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Thread started 01 Nov 2016 (Tuesday) 07:16
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Calculating required MFA values

 
sploo
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Nov 01, 2016 07:16 |  #1

WARNING: Totally unnecessary geek post ahead. Stop now if you're more interested in photography than maths... (and wild guesswork).

I've been experimenting with a 5D4 and some lenses, using a test chart that will show where the focus plane is (in terms of centimetres in front/behind the intended plane). I was wondering how the results might relate to MFA values. The only reference to the "size" of one Canon MFA unit that I've been able to find is that 1 unit roughly equates to 1/8th of the total DOF for the len's focal length & subject distance when shot wide open.

200mm at f/2.8 and 3.5m camera-to-subject distance is about 5.2cm DOF. One MFA unit should then be 5.2/8=0.65cm. The camera was consistently 1.5cm back focusing, so I make that 1.5 / 0.65 = 2.3 MFA units; which would need to be -2.3 to pull a back focusing lens frontwards.

The 1/8th data seems a bit coarse to me, as a standard MFA distance of 50x the focal length (3.5m for a 70mm shot), at f/2.8, has a DOF of 44cm; meaning one MFA unit is a 5.5cm shift. As that lens was back focusing by 3cm, it would indicate it needs an MFA adjustment of 3/5.5=0.54.

Has anyone got any better/different data on the "size" of a Canon MFA unit? I guess I could set up a tripod and run some tests in the absence of a definitive answer.


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Nov 01, 2016 07:48 |  #2

Measure it yourself but I'm guessing that it's going to be quite variable from lens to lens.


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sploo
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Nov 01, 2016 08:16 |  #3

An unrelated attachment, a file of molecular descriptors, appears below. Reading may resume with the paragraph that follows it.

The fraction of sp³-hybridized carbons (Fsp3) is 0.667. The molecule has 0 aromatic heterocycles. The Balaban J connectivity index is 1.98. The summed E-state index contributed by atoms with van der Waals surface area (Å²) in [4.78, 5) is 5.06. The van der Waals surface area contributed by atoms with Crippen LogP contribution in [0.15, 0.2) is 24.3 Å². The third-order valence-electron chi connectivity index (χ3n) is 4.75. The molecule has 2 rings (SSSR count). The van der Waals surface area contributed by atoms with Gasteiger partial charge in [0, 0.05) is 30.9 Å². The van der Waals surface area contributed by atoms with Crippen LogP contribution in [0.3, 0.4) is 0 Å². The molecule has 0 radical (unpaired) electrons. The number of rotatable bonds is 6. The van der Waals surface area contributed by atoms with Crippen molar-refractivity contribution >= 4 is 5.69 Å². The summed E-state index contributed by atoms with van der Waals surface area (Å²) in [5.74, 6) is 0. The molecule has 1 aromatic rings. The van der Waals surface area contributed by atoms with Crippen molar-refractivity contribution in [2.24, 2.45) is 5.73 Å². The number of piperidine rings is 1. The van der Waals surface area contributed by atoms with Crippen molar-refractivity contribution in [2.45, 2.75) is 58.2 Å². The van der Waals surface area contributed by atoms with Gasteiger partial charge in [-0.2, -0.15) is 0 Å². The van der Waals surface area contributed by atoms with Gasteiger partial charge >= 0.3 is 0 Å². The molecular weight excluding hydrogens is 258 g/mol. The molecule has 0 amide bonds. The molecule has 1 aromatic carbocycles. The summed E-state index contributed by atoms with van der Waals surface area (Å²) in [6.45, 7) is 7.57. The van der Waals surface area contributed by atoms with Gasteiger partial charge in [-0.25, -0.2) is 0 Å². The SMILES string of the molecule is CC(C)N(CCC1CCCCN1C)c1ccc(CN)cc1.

gjl711 wrote in post #18172738 (external link)
Measure it yourself but I'm guessing that it's going to be quite variable from lens to lens.

I'd assume there must be some standard, and fractions of the total DOF would make sense. It's just that a 5.5cm shift for the 70mm lens seems pretty coarse (and I don't think it matches my experience of tweaking MFA values).


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Post edited over 2 years ago by gjl711.
     
Nov 01, 2016 08:24 |  #4

I believe Canon states (external link) the 1/8 DOF number and thats as granular as they get.


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Nov 01, 2016 09:25 |  #5

gjl711 wrote in post #18172769 (external link)
I believe Canon states (external link) the 1/8 DOF number and thats as granular as they get.

Thanks. That's the most "official" source I've seen.

The thing is though, "Each step is a very fine increment, equal to 1/8th of the depth-of-field you'd have with the current lens wide-open" and "Don't expect radical shifts in focus with adjustments like plus 3 or minus 5" are somewhat contradictory; if one MFA unit for a 70mm f/2.8 shot was 5.5cm, "minus 5" would move the plane of focus by 27.5cm (nearly 11")!

There are different standards for DOF calculations; IRC standard circle of confusion figures usually relate to a 10x8" print held at a normal viewing distance, with the viewer having standard eye sight - so perhaps they're using a tighter figure (which will result in smaller calculated DOF values).

EDIT: Later in the article it says "only 1/8th of the forward or backward depth-of-field"; depending on the stress on "or", that might mean it's 1/8th of half the total DOF (1/16th), which would be a bit more subtle.


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Nov 02, 2016 11:49 |  #6

There are different standards for DOF calculations; IRC standard circle of confusion figures usually relate to a 10x8" print held at a normal viewing distance, with the viewer having standard eye sight - so perhaps they're using a tighter figure (which will result in smaller calculated DOF values).